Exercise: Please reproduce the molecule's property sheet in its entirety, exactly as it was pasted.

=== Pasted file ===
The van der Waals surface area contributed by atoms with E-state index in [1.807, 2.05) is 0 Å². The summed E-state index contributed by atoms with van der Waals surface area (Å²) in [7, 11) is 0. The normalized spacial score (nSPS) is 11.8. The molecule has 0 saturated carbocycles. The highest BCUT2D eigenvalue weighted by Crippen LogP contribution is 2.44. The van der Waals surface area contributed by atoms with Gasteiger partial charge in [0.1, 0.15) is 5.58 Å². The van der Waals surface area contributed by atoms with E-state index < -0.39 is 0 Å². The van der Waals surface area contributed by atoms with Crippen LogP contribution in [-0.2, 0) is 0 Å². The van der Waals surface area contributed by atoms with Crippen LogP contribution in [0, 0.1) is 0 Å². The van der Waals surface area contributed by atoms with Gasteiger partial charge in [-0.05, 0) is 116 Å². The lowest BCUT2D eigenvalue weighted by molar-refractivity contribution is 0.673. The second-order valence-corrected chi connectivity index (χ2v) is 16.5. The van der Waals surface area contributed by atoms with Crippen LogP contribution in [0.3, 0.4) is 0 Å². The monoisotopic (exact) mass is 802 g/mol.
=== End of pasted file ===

The van der Waals surface area contributed by atoms with E-state index in [1.807, 2.05) is 0 Å². The summed E-state index contributed by atoms with van der Waals surface area (Å²) in [7, 11) is 0. The normalized spacial score (nSPS) is 11.8. The molecule has 0 saturated carbocycles. The highest BCUT2D eigenvalue weighted by Crippen LogP contribution is 2.44. The van der Waals surface area contributed by atoms with Gasteiger partial charge in [0.1, 0.15) is 5.58 Å². The van der Waals surface area contributed by atoms with E-state index < -0.39 is 0 Å². The van der Waals surface area contributed by atoms with Crippen LogP contribution in [-0.2, 0) is 0 Å². The van der Waals surface area contributed by atoms with Crippen LogP contribution in [0, 0.1) is 0 Å². The van der Waals surface area contributed by atoms with Gasteiger partial charge in [-0.05, 0) is 116 Å². The lowest BCUT2D eigenvalue weighted by molar-refractivity contribution is 0.673. The second-order valence-corrected chi connectivity index (χ2v) is 16.5. The van der Waals surface area contributed by atoms with Crippen LogP contribution in [0.3, 0.4) is 0 Å². The monoisotopic (exact) mass is 802 g/mol.